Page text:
It was my second time attending a city council meeting in Greensboro. As an intern in the Peace and Economic Justice taskforce, I was representing AFSC with my supervisor and coworker. I had never seen the council chambers this crowded. We were here to address the recent passing of House Bill 2, also known as Hate Bill 2, which requires that all people use the bathroom that coordinates with the sex they were assigned at birth.
Addressing HB2 was placed at the very end of the council's agenda. When finally the time arose for people to deliver testimonies, many individuals, mainly LGBTQ people of color, spoke on how this bill would jeopardize their privacy, their safety, and, ultimately, their lives. They spoke about how there have been nearly no recorded "attacks" by transgender people in bathrooms, and that transgender people are much more likely to be attacked and killed than to be attackers or killers. Indeed, more transgender people have been murdered in 2015 than in any other previous year.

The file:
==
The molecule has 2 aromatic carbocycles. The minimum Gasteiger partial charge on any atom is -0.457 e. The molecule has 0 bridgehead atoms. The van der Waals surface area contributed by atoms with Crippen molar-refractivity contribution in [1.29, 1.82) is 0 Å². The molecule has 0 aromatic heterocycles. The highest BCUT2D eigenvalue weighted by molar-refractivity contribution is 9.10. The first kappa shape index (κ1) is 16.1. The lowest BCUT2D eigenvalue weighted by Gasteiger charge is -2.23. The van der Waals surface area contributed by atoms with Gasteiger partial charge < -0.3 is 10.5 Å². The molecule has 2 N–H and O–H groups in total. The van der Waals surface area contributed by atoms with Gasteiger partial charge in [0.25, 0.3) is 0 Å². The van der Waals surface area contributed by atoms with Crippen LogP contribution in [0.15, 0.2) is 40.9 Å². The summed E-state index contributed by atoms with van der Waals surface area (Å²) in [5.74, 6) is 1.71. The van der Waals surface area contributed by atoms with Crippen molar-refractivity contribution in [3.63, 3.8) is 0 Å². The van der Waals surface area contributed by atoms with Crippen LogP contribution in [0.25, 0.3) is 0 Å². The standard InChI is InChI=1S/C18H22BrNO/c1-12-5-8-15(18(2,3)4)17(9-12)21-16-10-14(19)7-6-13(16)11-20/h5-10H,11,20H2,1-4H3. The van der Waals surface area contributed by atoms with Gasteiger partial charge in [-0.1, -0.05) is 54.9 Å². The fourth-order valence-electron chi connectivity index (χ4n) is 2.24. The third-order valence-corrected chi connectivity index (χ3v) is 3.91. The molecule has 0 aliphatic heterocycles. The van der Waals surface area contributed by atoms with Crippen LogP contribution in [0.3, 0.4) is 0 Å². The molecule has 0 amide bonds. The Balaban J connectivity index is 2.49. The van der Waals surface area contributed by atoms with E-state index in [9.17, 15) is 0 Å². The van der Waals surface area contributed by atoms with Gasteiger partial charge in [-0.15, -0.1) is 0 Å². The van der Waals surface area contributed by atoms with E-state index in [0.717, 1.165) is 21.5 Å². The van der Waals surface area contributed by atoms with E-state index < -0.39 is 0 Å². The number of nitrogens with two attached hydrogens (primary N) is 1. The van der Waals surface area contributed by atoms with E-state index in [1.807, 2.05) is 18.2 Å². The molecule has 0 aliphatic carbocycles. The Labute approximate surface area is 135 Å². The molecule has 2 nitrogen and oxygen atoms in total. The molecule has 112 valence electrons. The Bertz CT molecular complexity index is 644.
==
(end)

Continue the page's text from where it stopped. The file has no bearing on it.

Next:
After each testimony, cheering and applause filled the room, though the council and HB2 supporters attempted to quiet the noise. Security guards even forcefully escorted one brave woman out the door. Many of us silently held signs advocating to repeal HB2, and I was one of them. During one particularly moving testimony, I let out a shout of encouragement, after which a gentleman behind me leaned forward and whispered, "Shut up." The tension of the room was turned way, way up.
Had I not been an intern with AFSC, I likely would not have been at the city council meeting. I would not have seen how council members reacted to the courageous testimonies of citizens concerned for their lives and families. I would not have known what it looks like when those in power use the rhetoric of "the safety of women and children" to marginalize the LGBTQ community. As a woman, I felt it was my duty to stand up to those in power and firmly declare: "You will not use my safety to hurt others. I refuse to be your political pawn. I do not need saving."